Distro watch is the one stop shop for information about Linux distros. They maintain ranked list of Linux distros based on hits, a section with information about the latest updates to different distros as well as general information about most distros.

If you want to see what everyone else is using and find a different distro to change it up, I highly recommend checking out Distro Watch.

One of the most annoying questions asked is “which Linux distro should I use to start off?“. If this is your question and is the only reason you are here, then I will just say to download Ubuntu Desktop and start from there. Another question would be “which Linux distro id the best for [insert goal]?”. The answer for all of these is that it really doesn’t matter although there are some Linux distros that would be more suited for beginners and some that would probably be reserved for people with more….. I wouldn’t say experience but more exposure.

Debian Based Distros

Lets start out with Debian. This is what most people start with when they are introduced to Linux.

Ubuntu

Ubuntu is arguably the most popular branch from Debian spawning multiple branches itself and ranking higher on Distro Watch than Debian itself. Ubuntu is designed by Canonical and comes in 3 different edition: Desktop, Server, and Core. Canonical provides support for a number of different CPU architectures and configurations including support for Raspberry Pi and cloud infrastructure.

Zorin OS

Zorin was actually one of the first Linux distros that I started to daily drive to give my old laptop some life (though I had been a very familiar Ubuntu and Debain user by then). Zorin is lightweight, simple and aimed at users who are familiar with Windows systems but want to make the transition into using Linux due to the similar graphical interface.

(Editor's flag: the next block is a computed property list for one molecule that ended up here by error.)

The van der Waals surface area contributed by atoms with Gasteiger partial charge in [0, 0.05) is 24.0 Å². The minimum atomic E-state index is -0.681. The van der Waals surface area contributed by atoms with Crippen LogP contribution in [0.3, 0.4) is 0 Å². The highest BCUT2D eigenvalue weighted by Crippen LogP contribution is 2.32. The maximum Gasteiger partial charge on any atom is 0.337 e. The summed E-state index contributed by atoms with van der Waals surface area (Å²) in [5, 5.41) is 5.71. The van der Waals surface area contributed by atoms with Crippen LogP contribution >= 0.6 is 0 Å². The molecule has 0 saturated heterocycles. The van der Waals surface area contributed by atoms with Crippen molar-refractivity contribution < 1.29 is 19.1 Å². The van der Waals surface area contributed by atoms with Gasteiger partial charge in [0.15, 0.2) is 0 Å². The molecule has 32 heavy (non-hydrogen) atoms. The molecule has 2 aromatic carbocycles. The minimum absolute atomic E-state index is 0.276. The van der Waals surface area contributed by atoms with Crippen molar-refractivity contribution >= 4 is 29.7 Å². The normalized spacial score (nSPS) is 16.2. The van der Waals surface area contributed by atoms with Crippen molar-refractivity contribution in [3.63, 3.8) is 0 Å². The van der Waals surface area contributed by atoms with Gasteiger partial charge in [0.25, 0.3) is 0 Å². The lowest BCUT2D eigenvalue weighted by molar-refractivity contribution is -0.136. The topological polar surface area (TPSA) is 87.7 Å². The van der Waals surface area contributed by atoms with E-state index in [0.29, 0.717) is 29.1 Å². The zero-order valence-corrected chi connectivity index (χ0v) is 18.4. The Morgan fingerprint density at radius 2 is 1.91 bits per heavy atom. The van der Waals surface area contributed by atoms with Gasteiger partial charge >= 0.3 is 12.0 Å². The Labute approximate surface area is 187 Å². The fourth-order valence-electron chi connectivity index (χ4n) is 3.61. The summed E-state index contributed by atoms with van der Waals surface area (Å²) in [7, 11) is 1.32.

Linux Mint (Ubuntu)

Linux Mint is an Ubuntu-based Linux distro with a custom desktop interface, menu, configuration tools and web-based package installation. Comes in Cinnamon, Mate and XFCE.

Ubuntu MATE

Ubuntu Mate is popular alternative to Ubuntu that uses the MATE desktop environment (which was the original desktop environment of Ubuntu). This project was born as a means to restore the old look of Ubuntu though you will find very little else functionally different. I used Ubuntu MATE extensively when I was originally deploying Raspberry Pis in my network though I have since switched to Ubuntu Server due to the low overhead of running a headless OS.

Pop!_OS

Pop!_OS is a minimalist designed distro based on Ubuntu that focuses of removing clutter from the desktop environment for users.

Kubuntu

Kubuntu is a Linux distro based on Ubuntu with the KDE Plasma desktop interface and known for being highly customizable.

Lubuntu

Lubuntu is a lightweight Linux distro based on Ubuntu that gives users a quick experience and is excellent for working on older systems or systems with limited resources.

Xubuntu